Smart Phones And Employee Productivity Information Technology Essay

The smart-phone everyone spoke about at the recent Mobile World Congress, the biggest annual event of the mobile industry, which took place in Barcelona from the 14th to the 17th of February 2011, was the one on the LG booth. The LG 3D Optimus was the first phone with a screen capable of displaying 3D images with no need to wear special glasses (Technotes blog, Le Figaro, February 14th 2011). This recent technological breakthrough, however, represents an incremental innovation to an industry that didn’t develop that recently. In fact, the first smart-phone, so to say, which was called IBM Simon and represented a fax machine, mobile phone, pager and PDA all in one, was invented by a joint venture between IBM and BellSouth back in1992 and was first showcased at COMDEX, the computer and technology trade show in Las Vegas (USA Today, November 23rd 1992). This one was both costly and heavy, but it was a beginning. It was not before another decade that smart-phones became small and powerful enough to be widely used (PC Magazine). Introduced in 2002, and due to its focus on e-mail, the BlackBerry became the popular, corporate smart-phone, amassing a huge audience over the years. But it was in 2008 that the iPhone 3G S and application platform changed the industry forever and combined with the BlackBerry and Android, smart-phones have taken mobile computing to a whole new level (PC Magazine).

According to Gartner, Inc. (NYSE: IT), the world’s leading information technology research and advisory company, “worldwide mobile device sales to end users totaled 1.6 billion units in 2010, a 31.8 percent increase from 2009”. By contrast, Gartner says, “smart-phone sales to end users were up 72.1 percent from 2009 and accounted for 19 percent of total mobile communications device sales in 2010.” This unprecedented growth of smart-phone sales, even though they remain a minority within the total sales of mobile devices, clearly shows that there is a growing trend towards the usage of smart-phones worldwide as a technology.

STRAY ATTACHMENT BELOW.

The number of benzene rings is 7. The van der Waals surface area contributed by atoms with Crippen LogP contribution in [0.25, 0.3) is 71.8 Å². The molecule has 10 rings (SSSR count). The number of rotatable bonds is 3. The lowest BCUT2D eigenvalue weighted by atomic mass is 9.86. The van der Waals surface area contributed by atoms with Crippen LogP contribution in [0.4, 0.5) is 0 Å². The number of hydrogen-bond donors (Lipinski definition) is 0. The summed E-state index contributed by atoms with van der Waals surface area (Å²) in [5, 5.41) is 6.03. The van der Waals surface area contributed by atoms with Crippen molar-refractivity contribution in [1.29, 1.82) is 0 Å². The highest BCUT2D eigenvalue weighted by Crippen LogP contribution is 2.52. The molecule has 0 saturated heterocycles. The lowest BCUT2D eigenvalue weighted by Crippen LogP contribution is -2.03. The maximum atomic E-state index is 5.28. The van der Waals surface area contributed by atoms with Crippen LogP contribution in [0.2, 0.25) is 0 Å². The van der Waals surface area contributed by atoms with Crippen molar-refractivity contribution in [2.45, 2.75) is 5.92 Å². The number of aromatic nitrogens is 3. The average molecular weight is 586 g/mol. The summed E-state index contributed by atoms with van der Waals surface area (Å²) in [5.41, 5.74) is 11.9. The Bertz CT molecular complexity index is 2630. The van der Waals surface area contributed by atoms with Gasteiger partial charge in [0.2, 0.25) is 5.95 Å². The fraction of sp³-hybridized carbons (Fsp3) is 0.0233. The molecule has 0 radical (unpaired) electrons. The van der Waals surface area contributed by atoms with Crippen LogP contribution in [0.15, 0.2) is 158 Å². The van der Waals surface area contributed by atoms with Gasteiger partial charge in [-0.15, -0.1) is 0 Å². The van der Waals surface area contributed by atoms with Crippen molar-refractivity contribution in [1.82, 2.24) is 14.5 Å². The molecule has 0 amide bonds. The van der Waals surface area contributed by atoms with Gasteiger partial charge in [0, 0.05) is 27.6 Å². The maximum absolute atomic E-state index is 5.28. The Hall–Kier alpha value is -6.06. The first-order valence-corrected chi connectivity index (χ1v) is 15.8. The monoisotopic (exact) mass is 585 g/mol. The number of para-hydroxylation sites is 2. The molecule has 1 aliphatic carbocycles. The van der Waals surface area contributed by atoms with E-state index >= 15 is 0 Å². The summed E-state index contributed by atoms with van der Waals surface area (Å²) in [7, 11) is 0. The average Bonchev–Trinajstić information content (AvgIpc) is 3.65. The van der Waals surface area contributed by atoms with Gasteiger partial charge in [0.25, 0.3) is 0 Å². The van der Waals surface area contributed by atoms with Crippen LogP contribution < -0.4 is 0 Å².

Surely, this is true of smart-phones altogether, whether they are used on an individual basis, for personal use, or professionally. But an important fact is that more and more companies nowadays use using smart-phones in order to gain a competitive edge. A number of publications outline the advantages firms see in providing their employees with smart-phones. But there is an equally numerous record of articles outlining some of the drawbacks and / or precautionary measures involved with or that should be taken by businesses wishing to successfully implement smart-phone use among their employees.

In its special report on the smart systems from November 2010, The Economist reminded the idea of the two worlds, the real one and its digital reflection, the fomer full of sensors, “picking up everything from movement to smell”, and the latter “an edifice built of software”, taking in all the information and automatically acting on it. As the reputed business magazine puts it: “If a door opens in the real world, so does its virtual equivalent. If the temperature in the room with the open door falls below a certain level, the digital world automatically turns on the heat.” The publication suggests that a similar vision enlightened David Gelernter, a professor of computer science at Yale University, a vision he shared in “Mirror Worlds”, his book published in the early 1990s. “You will look into a computer screen and see reality,” David Gelenter predicted. “Some part of your world-the town you live in, the company you work for, your school system, the city hospital-will hang there in a sharp colour image, abstract but recognisable, moving subtly in a thousand places” (The Economist, Nov 2010).